Stock Exchange Attack: Who are BLA? Shafaqna Exclusive

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Shafaqna Pakistan: Gunmen attacked the Pakistan Stock Exchange building in Karachi on Monday killing two guards and a policeman before security forces killed all four of the attackers, police said.

Pakistan’s separatist Balochistan Liberation Army (BLA) later claimed responsibility for the attack, although the claim was not confirmed by Pakistani authorities.

The group, which was designated as a terrorist group by the U.S. State Department in July 2019, also circulated a photograph of four men in body armor and camouflage, claiming that they were the militants who carried out the attack.

“The BLA is the oldest and the most dangerous among all Baloch groups operating in Balochistan. Most BLA members are drawn from the Marri or Bugti tribes. It is speculated that the BLA may also recruit political youth activists,” noted a study by Stanford University.

With a cadre of 6,000, the group has been spearheading the insurgency against Pakistan since 2000 and has conducted several violent attacks in the country. It is categorised as a terrorist group by Pakistan, UK and the US.

While the group reportedly began its operations in 2000, several accounts suggest that the group is a resurgence of past insurgent groups, specifically the “Independent Balochistan Movement” of 1973 to 1977.

In the past, the BLA was influenced by radical Marxist ideology and this led to the theory that initially, it was propped up by erstwhile Soviet Union’s intelligence agency KGB during the 1970s. Some of its leaders were also, allegedly, trained in Moscow.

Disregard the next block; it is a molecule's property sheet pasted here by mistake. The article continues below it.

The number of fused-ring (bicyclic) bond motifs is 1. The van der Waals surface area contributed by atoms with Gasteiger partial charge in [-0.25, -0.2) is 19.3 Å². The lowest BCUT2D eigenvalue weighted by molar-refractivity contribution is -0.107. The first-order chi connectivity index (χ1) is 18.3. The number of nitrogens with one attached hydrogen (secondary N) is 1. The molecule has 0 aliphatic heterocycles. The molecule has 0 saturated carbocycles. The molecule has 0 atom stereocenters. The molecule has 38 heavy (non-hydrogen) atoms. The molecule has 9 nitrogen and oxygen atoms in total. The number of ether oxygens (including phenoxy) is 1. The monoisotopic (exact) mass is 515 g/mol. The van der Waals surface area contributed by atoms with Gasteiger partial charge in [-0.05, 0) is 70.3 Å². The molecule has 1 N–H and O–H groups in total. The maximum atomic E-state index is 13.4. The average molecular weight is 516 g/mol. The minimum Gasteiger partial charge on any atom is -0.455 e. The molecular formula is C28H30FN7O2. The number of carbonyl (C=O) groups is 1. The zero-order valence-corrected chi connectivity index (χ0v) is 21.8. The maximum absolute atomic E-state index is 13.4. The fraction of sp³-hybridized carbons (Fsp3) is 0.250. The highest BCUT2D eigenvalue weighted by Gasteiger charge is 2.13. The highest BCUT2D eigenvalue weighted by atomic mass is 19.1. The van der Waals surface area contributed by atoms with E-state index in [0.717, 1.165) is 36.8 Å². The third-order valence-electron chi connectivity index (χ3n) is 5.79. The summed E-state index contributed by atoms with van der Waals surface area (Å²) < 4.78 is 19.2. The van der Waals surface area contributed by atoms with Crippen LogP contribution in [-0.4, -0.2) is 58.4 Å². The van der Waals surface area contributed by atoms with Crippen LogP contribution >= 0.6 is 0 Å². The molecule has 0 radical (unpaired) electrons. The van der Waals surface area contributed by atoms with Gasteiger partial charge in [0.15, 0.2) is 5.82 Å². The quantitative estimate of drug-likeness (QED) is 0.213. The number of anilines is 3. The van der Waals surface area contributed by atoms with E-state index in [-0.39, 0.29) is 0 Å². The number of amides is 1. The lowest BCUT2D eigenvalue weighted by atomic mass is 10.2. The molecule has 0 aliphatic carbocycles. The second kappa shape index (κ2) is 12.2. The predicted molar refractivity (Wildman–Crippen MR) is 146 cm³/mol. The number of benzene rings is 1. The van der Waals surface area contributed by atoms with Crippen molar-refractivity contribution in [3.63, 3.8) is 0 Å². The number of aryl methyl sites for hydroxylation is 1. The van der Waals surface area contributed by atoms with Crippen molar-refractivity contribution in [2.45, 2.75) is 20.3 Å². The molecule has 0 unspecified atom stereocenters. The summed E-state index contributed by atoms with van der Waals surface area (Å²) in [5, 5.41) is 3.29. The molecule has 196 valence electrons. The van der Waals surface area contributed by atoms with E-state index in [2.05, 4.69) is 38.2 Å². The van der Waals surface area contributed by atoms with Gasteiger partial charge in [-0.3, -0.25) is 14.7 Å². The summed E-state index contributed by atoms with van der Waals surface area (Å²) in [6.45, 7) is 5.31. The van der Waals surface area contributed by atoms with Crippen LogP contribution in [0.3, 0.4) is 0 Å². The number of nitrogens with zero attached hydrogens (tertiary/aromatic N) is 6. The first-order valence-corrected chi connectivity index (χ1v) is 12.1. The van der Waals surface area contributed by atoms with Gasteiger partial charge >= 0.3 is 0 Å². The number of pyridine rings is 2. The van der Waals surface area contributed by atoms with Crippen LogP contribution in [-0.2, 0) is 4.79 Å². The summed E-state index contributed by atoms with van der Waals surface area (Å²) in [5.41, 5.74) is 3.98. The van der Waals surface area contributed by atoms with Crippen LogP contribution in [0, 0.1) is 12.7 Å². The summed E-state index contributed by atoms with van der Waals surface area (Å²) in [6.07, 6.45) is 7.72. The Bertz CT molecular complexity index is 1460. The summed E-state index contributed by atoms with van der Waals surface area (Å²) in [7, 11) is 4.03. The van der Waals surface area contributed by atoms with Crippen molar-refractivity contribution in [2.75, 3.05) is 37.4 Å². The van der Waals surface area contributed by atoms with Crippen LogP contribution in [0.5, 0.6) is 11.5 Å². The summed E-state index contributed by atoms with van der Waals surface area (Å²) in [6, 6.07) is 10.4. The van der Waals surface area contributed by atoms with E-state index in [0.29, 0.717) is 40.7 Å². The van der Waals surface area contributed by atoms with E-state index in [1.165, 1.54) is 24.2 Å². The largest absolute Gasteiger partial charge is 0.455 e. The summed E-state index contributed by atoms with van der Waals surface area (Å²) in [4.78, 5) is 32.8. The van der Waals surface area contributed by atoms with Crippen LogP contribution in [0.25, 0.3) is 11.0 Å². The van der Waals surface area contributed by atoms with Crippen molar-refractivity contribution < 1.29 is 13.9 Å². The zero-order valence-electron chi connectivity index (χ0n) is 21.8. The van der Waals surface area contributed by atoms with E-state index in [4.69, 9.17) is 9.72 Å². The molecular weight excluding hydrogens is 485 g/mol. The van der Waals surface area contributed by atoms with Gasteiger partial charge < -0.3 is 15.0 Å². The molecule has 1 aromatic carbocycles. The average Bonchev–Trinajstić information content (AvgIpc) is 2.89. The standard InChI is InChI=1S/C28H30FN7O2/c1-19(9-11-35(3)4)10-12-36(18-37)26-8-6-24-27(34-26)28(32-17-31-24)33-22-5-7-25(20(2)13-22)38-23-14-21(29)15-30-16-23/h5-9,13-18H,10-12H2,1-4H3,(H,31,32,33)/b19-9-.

In 2004, when the BLA conducted an attack against Chinese workers in Balochistan, the Pakistani Army responded by deploying 20,000 additional troops in the province.

However, despite the deployment, the violent attacks did not cease. In 2005, the BLA attacked a federal paramilitary camp in the Kohlu region, while the-then President Pervez Musharraf was visiting it. This attack prompted the Pakistani government to declare the BLA as a terrorist group.

Following the attack on Musharraf, the government doubled down its counterinsurgency efforts, and began targeting BLA’s leadership. Between 2006 and 2007, Pakistani security forces killed several BLA leaders. These targeted killings severely weakened the BLA, and it was forced to negotiate a settlement with the government, along with other insurgent groups.

According to the Stanford study, “In September of 2008, the BLA, the Balochistan Liberation Front, the Baloch Republican Army, and the government of Pakistan declared a ceasefire”.

“However, the BLA withdrew from the ceasefire in January 2009 because it was upset that the Pakistani government had made no meaningful attempts to begin negotiations,” it added.

or a long time, the Pakistani political leadership has claimed that the BLA is propped up and supported by the Indian government.

According to reports, there is evidence to suggest that in the past, BLA leadership had visited and stayed in India to seek medical treatment, often with a fake identity.

“It is known that the Baloch sardars like the late Akbar Bugti and Ghaus Bukhsh Bizenjo maintained warm personal ties with various Indian political figures.

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